A perfect recipe for conflict is wall repair. TV mounts, mirrors or similar mounted things have lag bolts removed. Is the wall patched? Patched and sanded? Primed? Painted to match the existing wall? Is original paint available? Will it match…no it won’t. Popcorn – stipple ceilings – are another tough one. Matching the stipple pattern and the color is almost impossible. In each example, the repair is likely to be noticeable and can become a point of contention. It may be repaired per the contract but remain an eye sore. A stipulation needs to be well crafted to avoid issues.

In almost all cases, repairs like this which are made in good faith and according to the contract will be considered “complete”. It’s up all parties to understand and set expectations when negotiating.

The Bottom Line

Several key points bear repeating but the single most important one is to work with experienced agents. That’s not a sales pitch, experienced agents will get and stay ahead of potential issues; no one wants to swing through the home headed to closing only to find potential disaster waiting.

  • Sellers must be honest, candid and forthcoming on the disclosures
  • Buyers must understand Caveat Emptor
  • Agents must understand how to write effective stipulations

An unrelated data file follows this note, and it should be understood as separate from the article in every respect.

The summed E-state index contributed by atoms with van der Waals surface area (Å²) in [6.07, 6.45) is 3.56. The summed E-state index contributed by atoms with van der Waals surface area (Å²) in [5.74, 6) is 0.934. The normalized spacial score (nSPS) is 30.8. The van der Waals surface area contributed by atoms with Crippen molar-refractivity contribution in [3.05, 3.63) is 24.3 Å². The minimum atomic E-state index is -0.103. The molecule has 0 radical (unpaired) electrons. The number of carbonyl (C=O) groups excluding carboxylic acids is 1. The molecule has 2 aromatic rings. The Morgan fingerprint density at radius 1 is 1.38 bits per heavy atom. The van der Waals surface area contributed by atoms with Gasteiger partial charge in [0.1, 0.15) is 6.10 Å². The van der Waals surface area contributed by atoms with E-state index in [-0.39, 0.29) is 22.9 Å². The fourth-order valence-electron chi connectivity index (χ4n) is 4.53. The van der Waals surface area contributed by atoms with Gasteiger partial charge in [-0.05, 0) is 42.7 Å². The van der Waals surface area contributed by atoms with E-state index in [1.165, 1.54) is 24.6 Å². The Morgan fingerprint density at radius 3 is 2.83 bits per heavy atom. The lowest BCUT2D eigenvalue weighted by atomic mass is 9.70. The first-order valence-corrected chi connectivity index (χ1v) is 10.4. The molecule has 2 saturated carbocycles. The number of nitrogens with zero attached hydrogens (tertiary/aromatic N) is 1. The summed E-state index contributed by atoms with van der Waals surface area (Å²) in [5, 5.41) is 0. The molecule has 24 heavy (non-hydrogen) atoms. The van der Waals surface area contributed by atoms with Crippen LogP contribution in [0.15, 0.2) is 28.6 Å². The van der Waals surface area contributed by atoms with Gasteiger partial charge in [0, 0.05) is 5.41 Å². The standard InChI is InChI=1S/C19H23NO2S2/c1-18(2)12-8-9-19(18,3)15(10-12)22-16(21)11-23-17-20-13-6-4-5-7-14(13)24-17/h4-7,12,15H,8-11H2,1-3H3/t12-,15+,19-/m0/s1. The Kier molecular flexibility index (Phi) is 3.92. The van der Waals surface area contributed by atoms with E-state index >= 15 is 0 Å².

• Contracts are legal binding documents
  • Always act in good faith per the contract

Most transaction have hiccups, most are also handled amicably and civilly. In almost every situation, proper contract construction and management will avoid the major issues. Never, ever, forget that a real estate transaction is a significant business transaction, treat it that way.

The Hank Miller Team puts 30+ years of full time sales & appraisal experience to work for you. Act with complete confidence & make sound, decisive real estate decisions. 678-428-8276 and

No one at HMT is a lawyer, this is not and should not be construed as legal advice. Contracts are always being updated; every transaction is different, always consult the involved agents for specific advice. Failing that, best to contact a litigation attorney. When things go wrong, they tend to be expensive, contentious and stressful. This is major business transaction, treat it that way.

Posted by Hank Miller on


Email Send a link to post via Email

Leave A Comment

Please note that your email address is kept private upon posting.